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'How university is supposed to feel': Students, faculty return to University of Saskatchewan

The University of Saskatchewan. (CTV Saskatoon) The University of Saskatchewan. (CTV Saskatoon)

The University of Saskatchewan campus was full with students and faculty once again Monday.

After months of holding classes online and limiting in-person learning due to COVID-19, the university resumed classes as per normal.

Second-year student Giorgianne Magrama started her fourth semester last month. Monday was the first time she’s seen the 115-year-old campus.

“This is actually my first time on campus. I graduated in 2020, so it just feels unreal to actually be here and to kind of start in the middle of the school year is kind of nice. It hasn’t really sunk in yet,” Magrama said.

“I’m enjoying it so far.”

Last week, the university’s Pandemic Response and Recovery Team announced its intentions to welcome back all students on campus for Monday, citing a “levelling off” of new positive COVID-19 cases, a high uptake in booster doses and a 99 per cent vaccination rate for students and staff who planned to return to campus Monday.

On Christmas Eve, the university announced a delay to the start of the winter term as Omicron began spreading across Saskatchewan. Instead of starting on Jan. 5, classes were pushed back to Jan. 10, with the expectation of holding remote learning until Jan. 24, which was continued until Monday.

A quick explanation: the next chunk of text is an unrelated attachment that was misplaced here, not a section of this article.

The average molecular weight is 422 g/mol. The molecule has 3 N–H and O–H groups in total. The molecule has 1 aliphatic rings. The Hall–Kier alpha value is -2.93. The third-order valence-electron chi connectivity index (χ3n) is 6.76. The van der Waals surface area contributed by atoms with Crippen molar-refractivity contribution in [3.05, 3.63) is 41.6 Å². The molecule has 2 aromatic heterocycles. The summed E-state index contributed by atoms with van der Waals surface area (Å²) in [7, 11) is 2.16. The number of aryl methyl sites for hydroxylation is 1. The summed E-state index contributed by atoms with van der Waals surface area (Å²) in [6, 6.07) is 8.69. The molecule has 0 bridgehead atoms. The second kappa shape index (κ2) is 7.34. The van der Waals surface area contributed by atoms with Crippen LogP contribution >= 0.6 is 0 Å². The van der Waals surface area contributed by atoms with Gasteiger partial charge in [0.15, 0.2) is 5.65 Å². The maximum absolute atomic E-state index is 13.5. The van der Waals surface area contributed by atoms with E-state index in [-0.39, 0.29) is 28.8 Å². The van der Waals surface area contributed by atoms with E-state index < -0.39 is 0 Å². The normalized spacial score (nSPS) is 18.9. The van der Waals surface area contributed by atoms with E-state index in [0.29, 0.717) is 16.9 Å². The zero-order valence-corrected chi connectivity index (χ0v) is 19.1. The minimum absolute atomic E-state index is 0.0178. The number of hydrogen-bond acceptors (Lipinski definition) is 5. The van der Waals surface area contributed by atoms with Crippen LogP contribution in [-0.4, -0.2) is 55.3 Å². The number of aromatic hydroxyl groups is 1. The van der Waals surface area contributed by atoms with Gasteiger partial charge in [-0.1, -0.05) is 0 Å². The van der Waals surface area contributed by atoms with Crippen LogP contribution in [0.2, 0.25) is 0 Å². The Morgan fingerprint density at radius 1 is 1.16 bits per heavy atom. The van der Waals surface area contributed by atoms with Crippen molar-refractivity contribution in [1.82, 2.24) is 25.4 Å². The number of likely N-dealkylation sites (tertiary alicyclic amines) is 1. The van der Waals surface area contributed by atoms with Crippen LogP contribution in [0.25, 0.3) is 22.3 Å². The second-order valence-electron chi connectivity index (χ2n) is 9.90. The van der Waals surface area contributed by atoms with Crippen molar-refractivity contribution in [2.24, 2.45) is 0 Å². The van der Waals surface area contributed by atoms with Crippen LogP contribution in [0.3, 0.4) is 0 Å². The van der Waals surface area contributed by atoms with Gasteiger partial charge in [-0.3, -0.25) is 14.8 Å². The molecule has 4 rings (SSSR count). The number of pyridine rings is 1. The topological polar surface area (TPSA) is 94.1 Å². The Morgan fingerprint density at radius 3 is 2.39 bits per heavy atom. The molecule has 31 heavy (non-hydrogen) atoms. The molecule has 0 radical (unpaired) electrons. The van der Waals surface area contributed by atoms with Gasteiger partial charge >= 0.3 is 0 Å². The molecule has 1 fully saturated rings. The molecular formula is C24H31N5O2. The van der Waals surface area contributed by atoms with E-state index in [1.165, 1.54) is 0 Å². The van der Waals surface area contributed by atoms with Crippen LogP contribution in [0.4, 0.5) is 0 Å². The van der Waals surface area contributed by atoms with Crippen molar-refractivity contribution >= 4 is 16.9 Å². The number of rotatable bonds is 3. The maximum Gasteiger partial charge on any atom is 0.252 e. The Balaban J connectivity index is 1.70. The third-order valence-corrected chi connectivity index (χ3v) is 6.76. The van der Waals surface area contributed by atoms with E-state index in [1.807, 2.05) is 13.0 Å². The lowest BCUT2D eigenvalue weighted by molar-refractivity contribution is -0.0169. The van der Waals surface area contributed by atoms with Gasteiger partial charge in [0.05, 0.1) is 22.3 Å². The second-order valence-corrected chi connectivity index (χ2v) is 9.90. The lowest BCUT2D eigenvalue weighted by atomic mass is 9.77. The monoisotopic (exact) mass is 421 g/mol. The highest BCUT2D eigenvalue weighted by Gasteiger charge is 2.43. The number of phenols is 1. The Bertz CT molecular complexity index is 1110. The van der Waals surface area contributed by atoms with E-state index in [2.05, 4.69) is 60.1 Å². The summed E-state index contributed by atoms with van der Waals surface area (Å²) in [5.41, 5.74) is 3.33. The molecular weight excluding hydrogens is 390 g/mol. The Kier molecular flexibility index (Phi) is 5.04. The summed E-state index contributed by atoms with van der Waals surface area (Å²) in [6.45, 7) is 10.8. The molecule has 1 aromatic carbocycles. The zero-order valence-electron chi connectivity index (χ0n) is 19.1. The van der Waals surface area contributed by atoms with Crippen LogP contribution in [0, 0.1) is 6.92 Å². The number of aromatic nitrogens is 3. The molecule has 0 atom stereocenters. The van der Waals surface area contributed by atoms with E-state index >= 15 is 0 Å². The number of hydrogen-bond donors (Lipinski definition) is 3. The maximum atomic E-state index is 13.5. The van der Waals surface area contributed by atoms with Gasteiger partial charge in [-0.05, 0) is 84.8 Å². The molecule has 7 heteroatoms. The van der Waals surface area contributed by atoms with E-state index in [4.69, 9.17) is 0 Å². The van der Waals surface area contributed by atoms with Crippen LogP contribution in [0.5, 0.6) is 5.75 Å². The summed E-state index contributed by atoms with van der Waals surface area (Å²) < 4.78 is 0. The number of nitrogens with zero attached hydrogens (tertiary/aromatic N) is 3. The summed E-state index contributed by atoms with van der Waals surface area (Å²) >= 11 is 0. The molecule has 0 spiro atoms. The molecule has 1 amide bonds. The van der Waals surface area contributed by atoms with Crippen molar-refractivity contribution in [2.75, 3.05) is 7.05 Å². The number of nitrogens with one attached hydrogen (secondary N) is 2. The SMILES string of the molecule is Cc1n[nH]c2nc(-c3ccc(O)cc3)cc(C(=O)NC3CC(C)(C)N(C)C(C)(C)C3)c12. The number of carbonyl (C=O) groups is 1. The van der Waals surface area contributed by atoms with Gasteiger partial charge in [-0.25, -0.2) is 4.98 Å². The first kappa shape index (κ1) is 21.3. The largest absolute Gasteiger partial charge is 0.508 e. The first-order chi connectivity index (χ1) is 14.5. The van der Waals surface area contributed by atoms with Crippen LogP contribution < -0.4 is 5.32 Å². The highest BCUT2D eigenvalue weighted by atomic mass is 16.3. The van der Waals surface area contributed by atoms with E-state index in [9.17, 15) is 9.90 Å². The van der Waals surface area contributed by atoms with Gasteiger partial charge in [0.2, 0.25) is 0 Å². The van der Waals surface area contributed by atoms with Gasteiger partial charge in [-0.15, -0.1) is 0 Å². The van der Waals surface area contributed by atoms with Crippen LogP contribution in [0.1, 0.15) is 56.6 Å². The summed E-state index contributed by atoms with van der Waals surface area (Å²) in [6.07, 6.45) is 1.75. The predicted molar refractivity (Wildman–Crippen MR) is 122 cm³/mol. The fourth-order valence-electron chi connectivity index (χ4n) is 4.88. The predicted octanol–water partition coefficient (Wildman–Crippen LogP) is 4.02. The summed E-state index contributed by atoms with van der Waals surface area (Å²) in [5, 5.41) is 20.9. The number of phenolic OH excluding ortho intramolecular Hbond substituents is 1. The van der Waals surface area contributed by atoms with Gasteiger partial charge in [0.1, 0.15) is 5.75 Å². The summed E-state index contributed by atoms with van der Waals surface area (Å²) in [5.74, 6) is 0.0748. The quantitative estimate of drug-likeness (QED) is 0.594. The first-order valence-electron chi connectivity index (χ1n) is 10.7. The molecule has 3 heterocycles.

Law student Erica Focht is one of the students who was able to attend class in-person throughout the pandemic. Seeing large crowds and hearing fits of laughter was unusual compared to the previous three terms since COVID-19 disrupted post-secondary learning.

“It makes it feel like how university is supposed to feel,” Focht said.

“Especially the arts building. (It) was completely empty last semester, and walking through it this morning, I forgot how busy it gets in there. It’s kind of nice.”

Wyatt Pomarenski wasn’t feeling so welcomed on his first day on campus. His only class of the day required him to write a midterm exam.

“It’s great. Online (I was) struggling a bit. It wasn’t too much fun. When I was here in the first semester it was just five guys walking around. That’s all I ever saw — the same faces. Now, everyone’s out. It’s good. (You) love to see it. It’s nice getting back to some sort of normalcy.”

With online learning taking its toll on many students, both Pomarenski and Magrama not only felt comfortable being at the U of S, they longed for it.

“I couldn’t sleep last night, but I think it was (the) good kind of nerves,” Magrama said. “We’ve been in isolation for so long, so it’s really nice to be back around a lot of people.”

Magrama said the format of online learning was fun to start with, but it eventually blended her academic and personal life into one. Being able to hop on the bus and attend class in-person has helped her divide the two once again.

“There’s a nice separation now that I wasn’t able to appreciate before,” she said.

The university said some extracurricular activities not directly associated with teaching, learning and research will be phased back to in-person by Feb. 21. Top Stories

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